The technology industry is changing rapidly, and in less than three years' time, the way companies do business will be dramatically different, according to Gartner. The analyst has unveiled its latest predictions for 2018 and beyond, with robots and "cyber vandalism" among the visions it saw in its crystal ball.
Keeping staff on track
Two million workers will be required to wear health and fitness tracking devices as a condition of employment
The wearables trend may be dominated by consumers at the moment, but in the coming years, the devices will become a mainstay in the enterprise market. Gartner claims that wearable devices which track users' health and fitness will be compulsory for two million workers.
Staff working in dangerous or physically demanding jobs – such as emergency responders, police officers and paramedics – will be among the first to be required to wear the bands at work. But professional athletes, political leaders and airline pilots could also be required to wear a health-tracking band too, Gartner said.
"The primary reason for wearing them is for their own safety," said the analyst. "Their heart rates and respiration, and potentially their stress levels, could be remotely monitored and help could be sent immediately if needed."
The robots are coming
Almost half of fast-growing businesses will have more smart machines than staff
Reports of robots entering the workplace to replace the jobs of staff have circulated for a number of months and Gartner's latest predictions concur with the sentiment. The analyst claims by 2018, 45 per cent of the fastest-growing companies will have fewer staff than smart machines in the company. The speed, cost savings and productivity improvements are cited as the main benefits of using machines instead of humans.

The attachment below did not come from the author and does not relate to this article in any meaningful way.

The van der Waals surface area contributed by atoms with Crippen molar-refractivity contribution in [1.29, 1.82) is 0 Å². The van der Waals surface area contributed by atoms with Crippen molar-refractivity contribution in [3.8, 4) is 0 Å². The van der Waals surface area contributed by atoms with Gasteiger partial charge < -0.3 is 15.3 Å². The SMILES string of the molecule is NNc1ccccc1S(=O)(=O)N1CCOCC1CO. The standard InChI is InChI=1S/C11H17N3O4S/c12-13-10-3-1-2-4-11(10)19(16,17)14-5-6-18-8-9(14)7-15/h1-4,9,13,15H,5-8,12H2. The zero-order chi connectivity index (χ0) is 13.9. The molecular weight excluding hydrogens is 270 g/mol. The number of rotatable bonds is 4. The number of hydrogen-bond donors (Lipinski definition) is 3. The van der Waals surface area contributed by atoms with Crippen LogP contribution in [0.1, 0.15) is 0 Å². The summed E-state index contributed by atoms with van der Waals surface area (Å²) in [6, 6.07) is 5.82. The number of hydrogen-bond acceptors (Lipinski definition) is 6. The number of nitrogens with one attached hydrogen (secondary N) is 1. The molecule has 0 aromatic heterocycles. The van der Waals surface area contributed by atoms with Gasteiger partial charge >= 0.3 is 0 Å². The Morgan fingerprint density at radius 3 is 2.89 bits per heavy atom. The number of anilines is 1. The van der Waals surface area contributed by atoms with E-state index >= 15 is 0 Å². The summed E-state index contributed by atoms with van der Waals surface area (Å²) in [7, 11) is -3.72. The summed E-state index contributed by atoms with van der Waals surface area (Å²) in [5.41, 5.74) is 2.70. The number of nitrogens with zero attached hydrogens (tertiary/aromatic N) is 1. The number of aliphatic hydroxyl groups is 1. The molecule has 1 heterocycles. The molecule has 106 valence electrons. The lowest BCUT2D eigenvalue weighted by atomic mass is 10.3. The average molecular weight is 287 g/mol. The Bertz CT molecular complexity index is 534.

On top of this, Gartner claims by the same time, more than three million workers will be supervised by a so-called "robo-boss". The robots will be able to make decisions which could previously have been made only by a human manager.
"Supervisory duties are increasingly shifting into monitoring worker accomplishment through measurements of performance that are directly tied to output and customer evaluation," Gartner said. "Such measurements can be consumed more effectively and swiftly by smart machine managers tuned to learn based on staffing decisions and management incentives."
Some "thing" to think about
Six billion devices will require IT support
The Internet of Things has been a hot topic for years. By 2018, the trend will be so embedded into organisations that businesses will need to view the "things" in the same way traditional IT was once viewed.
"Mechanisms will need to be developed for responding to significantly larger numbers of support requests communicated directly by things," said Gartner. "Responding to service requests from things will spawn entire service industries, and innovative solutions will emerge to improve the efficiency of many types of enterprise."
Cybersecurity gets dark
One fifth of smart buildings will suffer "digital vandalism"
Cybersecurity is a huge consideration for businesses, but the types of attacks they will suffer in the future will change dramatically as smart buildings become the norm. Connected buildings themselves will become victims of cybersecurity attacks, and the consequences could be out of the ordinary.
Gartner claims cybercriminals will deface smart buildings' digital signage and cause other "cyber vandalism". Whole buildings could be plunged into darkness more easily than ever if they are connected to the internet, the analyst added.
"Digital vandalism is a nuisance, rather than a threat," said Gartner. "There are, nonetheless, economic, health and safety, and security consequences. The severity of these consequences depend on the target. Smart building components cannot be considered independently, but must be viewed as part of the larger organisational security process."
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